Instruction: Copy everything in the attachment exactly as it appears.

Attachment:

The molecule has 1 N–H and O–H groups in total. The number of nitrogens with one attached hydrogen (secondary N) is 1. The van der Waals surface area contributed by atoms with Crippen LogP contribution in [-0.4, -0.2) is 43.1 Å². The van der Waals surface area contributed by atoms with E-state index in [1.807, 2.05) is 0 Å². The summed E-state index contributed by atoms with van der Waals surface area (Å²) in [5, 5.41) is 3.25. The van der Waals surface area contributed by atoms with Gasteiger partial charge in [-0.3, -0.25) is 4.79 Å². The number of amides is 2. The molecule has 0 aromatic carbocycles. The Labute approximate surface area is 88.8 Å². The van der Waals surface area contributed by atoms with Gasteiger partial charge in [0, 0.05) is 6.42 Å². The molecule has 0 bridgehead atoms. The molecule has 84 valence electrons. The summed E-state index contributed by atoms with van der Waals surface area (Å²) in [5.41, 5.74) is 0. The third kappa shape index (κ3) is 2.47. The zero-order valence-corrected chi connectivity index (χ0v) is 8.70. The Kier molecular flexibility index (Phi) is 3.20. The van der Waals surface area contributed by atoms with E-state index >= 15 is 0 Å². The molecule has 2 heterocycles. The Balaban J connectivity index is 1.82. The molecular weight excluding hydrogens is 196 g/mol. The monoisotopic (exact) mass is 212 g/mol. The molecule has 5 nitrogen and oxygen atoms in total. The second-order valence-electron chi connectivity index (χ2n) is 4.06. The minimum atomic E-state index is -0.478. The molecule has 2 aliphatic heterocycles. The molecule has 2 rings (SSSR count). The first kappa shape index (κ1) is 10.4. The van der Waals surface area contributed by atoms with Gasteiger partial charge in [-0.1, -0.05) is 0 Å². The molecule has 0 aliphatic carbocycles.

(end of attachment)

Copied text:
The molecule has 1 N–H and O–H groups in total. The number of nitrogens with one attached hydrogen (secondary N) is 1. The van der Waals surface area contributed by atoms with Crippen LogP contribution in [-0.4, -0.2) is 43.1 Å². The van der Waals surface area contributed by atoms with E-state index in [1.807, 2.05) is 0 Å². The summed E-state index contributed by atoms with van der Waals surface area (Å²) in [5, 5.41) is 3.25. The van der Waals surface area contributed by atoms with Gasteiger partial charge in [-0.3, -0.25) is 4.79 Å². The number of amides is 2. The molecule has 0 aromatic carbocycles. The Labute approximate surface area is 88.8 Å². The van der Waals surface area contributed by atoms with Gasteiger partial charge in [0, 0.05) is 6.42 Å². The molecule has 0 bridgehead atoms. The molecule has 84 valence electrons. The summed E-state index contributed by atoms with van der Waals surface area (Å²) in [5.41, 5.74) is 0. The third kappa shape index (κ3) is 2.47. The zero-order valence-corrected chi connectivity index (χ0v) is 8.70. The Kier molecular flexibility index (Phi) is 3.20. The van der Waals surface area contributed by atoms with E-state index >= 15 is 0 Å². The molecule has 2 heterocycles. The Balaban J connectivity index is 1.82. The molecular weight excluding hydrogens is 196 g/mol. The monoisotopic (exact) mass is 212 g/mol. The molecule has 5 nitrogen and oxygen atoms in total. The second-order valence-electron chi connectivity index (χ2n) is 4.06. The minimum atomic E-state index is -0.478. The molecule has 2 aliphatic heterocycles. The molecule has 2 rings (SSSR count). The first kappa shape index (κ1) is 10.4. The van der Waals surface area contributed by atoms with Gasteiger partial charge in [-0.1, -0.05) is 0 Å². The molecule has 0 aliphatic carbocycles.